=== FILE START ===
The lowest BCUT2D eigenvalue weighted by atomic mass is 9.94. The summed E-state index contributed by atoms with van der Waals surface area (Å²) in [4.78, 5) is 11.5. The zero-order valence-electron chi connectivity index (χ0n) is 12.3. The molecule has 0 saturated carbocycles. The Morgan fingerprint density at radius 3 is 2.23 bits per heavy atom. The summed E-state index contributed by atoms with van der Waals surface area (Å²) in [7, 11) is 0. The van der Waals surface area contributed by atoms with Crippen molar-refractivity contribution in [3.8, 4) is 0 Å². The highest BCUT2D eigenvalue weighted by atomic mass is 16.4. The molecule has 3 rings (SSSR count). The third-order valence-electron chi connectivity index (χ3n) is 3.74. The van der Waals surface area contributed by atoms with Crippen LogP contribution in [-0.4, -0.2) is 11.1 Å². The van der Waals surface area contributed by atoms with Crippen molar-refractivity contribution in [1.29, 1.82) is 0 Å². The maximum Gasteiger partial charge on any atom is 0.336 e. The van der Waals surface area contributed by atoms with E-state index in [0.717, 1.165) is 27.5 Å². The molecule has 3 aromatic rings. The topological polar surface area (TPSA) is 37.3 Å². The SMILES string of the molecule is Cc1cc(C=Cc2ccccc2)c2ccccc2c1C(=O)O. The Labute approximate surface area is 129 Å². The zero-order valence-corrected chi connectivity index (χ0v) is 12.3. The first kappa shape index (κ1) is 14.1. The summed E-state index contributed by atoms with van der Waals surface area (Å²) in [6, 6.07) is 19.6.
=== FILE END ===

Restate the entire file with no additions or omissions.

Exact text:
The lowest BCUT2D eigenvalue weighted by atomic mass is 9.94. The summed E-state index contributed by atoms with van der Waals surface area (Å²) in [4.78, 5) is 11.5. The zero-order valence-electron chi connectivity index (χ0n) is 12.3. The molecule has 0 saturated carbocycles. The Morgan fingerprint density at radius 3 is 2.23 bits per heavy atom. The summed E-state index contributed by atoms with van der Waals surface area (Å²) in [7, 11) is 0. The van der Waals surface area contributed by atoms with Crippen molar-refractivity contribution in [3.8, 4) is 0 Å². The highest BCUT2D eigenvalue weighted by atomic mass is 16.4. The molecule has 3 rings (SSSR count). The third-order valence-electron chi connectivity index (χ3n) is 3.74. The van der Waals surface area contributed by atoms with Crippen LogP contribution in [-0.4, -0.2) is 11.1 Å². The van der Waals surface area contributed by atoms with Crippen molar-refractivity contribution in [1.29, 1.82) is 0 Å². The maximum Gasteiger partial charge on any atom is 0.336 e. The van der Waals surface area contributed by atoms with E-state index in [0.717, 1.165) is 27.5 Å². The molecule has 3 aromatic rings. The topological polar surface area (TPSA) is 37.3 Å². The SMILES string of the molecule is Cc1cc(C=Cc2ccccc2)c2ccccc2c1C(=O)O. The Labute approximate surface area is 129 Å². The zero-order valence-corrected chi connectivity index (χ0v) is 12.3. The first kappa shape index (κ1) is 14.1. The summed E-state index contributed by atoms with van der Waals surface area (Å²) in [6, 6.07) is 19.6.